To celebrate Black History Month, AIANY WIA Committee had the pleasure of hosting “In Dialogue With…” Kelsey Jackson and Cheriyah Wilmot on Building Future Pathways for Black students. Kelsey and Cheriyah were recipients of the 2022 AIANY and Center for Architecture Common Bond Scholarship, awarded annually to outstanding architecture students.

During the “In Dialogue With…” event, Kelsey and Cheriyah shared their personal paths to architecture and the invaluable role of supportive family, professors, colleagues, and mentors in their success. Kelsey spoke at length about her mother advocating for her education toward becoming an architect and how it gave her the confidence to navigate unfamiliar and unwelcoming spaces. Cheriyah spoke about channeling the influence of her family and ethnic background to create a place for herself in architecture. This helped her to design with herself in mind despite not seeing herself reflected in architectural academia. Both Kelsey’s and Cheriyah’s stories were testaments to the value of mentorship, advocacy, and showing up as our most authentic selves to expand the profession.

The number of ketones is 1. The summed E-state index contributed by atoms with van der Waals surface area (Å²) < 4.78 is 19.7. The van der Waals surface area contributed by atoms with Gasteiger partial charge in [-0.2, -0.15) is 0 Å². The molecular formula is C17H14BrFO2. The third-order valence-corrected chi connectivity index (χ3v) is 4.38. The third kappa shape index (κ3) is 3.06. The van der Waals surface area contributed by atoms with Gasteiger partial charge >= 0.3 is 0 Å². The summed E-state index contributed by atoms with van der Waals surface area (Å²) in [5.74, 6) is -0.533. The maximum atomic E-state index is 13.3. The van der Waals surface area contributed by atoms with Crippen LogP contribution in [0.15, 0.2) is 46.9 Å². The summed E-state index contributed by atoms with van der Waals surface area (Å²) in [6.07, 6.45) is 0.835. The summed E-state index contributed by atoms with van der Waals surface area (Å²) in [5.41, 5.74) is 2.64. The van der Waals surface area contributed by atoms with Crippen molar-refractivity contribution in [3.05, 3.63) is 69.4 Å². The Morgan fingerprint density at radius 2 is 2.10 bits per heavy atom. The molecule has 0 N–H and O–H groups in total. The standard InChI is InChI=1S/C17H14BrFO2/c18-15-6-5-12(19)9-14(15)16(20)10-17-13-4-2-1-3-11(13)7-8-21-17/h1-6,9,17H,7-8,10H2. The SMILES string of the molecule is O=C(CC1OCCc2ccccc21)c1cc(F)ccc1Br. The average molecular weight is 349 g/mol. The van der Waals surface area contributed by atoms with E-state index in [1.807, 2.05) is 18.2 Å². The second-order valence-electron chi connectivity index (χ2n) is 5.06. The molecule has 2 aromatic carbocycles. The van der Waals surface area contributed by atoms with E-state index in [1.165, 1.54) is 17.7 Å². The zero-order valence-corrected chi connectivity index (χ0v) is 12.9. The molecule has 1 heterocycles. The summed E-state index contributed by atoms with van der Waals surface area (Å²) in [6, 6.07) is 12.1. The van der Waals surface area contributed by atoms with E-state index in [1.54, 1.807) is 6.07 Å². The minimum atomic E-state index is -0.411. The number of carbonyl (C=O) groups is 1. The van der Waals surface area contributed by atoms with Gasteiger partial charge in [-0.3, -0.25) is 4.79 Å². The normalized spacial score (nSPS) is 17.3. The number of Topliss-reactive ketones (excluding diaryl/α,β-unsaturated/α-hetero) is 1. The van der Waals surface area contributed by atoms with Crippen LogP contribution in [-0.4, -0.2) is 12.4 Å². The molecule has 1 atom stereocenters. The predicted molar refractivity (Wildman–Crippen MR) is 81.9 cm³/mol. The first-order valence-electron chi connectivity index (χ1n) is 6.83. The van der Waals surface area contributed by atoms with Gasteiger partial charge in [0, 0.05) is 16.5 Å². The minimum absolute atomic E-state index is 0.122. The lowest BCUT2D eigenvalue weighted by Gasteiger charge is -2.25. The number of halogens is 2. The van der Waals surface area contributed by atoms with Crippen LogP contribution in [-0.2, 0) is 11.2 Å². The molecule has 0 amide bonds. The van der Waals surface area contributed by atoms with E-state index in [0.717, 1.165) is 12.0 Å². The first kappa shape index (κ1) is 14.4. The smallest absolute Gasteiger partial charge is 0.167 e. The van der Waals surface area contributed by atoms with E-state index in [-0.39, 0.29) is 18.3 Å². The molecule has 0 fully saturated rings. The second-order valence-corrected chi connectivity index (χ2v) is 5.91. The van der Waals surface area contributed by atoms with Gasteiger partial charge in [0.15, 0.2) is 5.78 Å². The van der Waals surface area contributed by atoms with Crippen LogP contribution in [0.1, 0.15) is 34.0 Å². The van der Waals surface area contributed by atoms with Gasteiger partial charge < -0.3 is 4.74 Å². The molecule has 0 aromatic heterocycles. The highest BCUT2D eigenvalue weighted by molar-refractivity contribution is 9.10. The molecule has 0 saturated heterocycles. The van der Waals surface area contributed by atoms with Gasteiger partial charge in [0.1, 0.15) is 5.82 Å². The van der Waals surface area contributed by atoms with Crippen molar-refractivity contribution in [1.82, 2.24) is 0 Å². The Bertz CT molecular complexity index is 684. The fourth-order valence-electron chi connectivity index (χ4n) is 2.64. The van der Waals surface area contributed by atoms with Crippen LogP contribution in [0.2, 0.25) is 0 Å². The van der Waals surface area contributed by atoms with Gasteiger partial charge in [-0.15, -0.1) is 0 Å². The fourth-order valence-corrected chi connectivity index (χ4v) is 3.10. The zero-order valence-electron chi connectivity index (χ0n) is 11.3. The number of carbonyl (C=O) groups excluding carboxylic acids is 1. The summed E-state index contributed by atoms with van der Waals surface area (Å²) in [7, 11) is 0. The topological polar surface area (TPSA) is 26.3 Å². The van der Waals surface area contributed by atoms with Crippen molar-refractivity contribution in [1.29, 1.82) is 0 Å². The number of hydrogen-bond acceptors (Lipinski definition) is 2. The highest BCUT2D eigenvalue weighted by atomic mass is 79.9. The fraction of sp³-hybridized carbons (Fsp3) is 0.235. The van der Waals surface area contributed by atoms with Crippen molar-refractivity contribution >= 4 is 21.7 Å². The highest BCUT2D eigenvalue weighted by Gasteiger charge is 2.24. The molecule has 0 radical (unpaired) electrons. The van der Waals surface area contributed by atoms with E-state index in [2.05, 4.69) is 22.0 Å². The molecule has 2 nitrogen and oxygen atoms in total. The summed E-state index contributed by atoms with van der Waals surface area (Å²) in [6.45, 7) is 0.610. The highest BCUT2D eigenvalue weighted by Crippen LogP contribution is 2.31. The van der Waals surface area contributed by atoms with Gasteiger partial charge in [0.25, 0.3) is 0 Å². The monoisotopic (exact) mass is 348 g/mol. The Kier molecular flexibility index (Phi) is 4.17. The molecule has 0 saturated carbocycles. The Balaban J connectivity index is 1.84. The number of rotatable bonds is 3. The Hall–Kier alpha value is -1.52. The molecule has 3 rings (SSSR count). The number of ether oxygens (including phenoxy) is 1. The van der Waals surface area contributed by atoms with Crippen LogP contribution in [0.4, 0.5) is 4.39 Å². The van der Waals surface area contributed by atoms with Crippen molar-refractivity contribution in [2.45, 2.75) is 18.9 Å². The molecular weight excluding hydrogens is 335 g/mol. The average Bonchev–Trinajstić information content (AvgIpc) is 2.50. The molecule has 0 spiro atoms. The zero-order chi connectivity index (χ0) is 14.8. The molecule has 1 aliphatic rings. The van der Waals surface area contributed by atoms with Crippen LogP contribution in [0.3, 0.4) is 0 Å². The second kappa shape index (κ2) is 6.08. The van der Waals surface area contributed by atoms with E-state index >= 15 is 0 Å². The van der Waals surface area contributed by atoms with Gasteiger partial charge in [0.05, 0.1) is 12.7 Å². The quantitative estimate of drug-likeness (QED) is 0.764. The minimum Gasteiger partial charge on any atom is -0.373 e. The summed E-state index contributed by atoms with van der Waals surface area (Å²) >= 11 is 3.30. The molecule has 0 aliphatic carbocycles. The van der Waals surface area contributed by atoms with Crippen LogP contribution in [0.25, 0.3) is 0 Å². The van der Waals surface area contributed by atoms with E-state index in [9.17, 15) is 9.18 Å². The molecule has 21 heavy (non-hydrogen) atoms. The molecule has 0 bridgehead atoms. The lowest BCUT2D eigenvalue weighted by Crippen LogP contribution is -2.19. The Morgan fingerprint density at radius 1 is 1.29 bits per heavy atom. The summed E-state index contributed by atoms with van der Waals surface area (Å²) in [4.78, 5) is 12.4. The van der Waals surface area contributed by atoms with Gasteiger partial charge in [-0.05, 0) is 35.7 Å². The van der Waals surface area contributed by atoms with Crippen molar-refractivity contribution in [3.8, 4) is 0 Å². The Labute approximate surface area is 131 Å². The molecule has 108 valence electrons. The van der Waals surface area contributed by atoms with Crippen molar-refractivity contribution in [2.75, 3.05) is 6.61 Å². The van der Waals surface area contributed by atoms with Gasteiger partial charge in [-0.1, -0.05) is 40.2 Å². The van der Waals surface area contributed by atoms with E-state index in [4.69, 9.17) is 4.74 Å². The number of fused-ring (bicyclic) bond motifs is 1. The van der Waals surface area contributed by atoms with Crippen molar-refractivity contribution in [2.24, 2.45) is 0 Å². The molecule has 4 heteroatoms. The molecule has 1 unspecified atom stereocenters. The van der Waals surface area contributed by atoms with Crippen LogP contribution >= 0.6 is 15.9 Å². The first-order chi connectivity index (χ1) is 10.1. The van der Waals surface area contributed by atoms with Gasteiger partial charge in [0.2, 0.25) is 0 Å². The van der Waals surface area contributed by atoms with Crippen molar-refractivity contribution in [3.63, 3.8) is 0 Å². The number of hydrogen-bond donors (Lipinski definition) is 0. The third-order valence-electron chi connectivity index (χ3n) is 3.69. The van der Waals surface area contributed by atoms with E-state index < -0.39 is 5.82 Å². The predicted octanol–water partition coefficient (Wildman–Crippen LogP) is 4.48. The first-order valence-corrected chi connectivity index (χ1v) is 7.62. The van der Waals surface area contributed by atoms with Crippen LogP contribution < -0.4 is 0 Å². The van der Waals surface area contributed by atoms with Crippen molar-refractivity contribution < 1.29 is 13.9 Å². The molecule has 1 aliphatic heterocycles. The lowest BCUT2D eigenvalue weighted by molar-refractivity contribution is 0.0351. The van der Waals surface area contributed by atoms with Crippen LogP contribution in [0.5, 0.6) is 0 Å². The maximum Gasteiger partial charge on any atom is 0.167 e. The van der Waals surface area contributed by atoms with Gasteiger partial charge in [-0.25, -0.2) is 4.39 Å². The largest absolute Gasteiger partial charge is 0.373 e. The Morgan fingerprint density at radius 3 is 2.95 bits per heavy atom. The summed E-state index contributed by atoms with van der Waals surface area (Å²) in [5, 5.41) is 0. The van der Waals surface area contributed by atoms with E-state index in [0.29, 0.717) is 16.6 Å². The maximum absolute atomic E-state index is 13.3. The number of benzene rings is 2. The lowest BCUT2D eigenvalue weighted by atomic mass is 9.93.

Kelsey and Cheriyah challenged us to share our vision for the future of equity and inclusion in the profession as well as how we might arrive at that vision. The conversation that followed was moving in its vulnerability and inspiring in the insights shared among a group of cross-generational women practitioners.  We discussed the importance of leading and maintaining our authentic selves as we progress through our careers. By doing this, our confidence in ourselves would better guide us in our decisions, and allow our peers to see us for who we are and what we truly value. Our members opened up about the value of vulnerability in all seniority levels to state when we have concerns, need help, or felt not included, because it would help provide space for others to feel the same, and not feel pressured to always have everything covered, to be perfect, or to take on the burden of being the example of the only woman or person of color in the room. We noted that in order for us to achieve a world that is more equitable, we have to prioritize introducing architecture to students in middle school and high school, and as early as elementary school, to show them that architecture is a viable profession, while also making me sure we make ourselves available as mentors as their studies and careers develops. As Marian Wright Edelman, Founder and President of the Children’s Defense Fund said, “You can’t be what you can’t see.”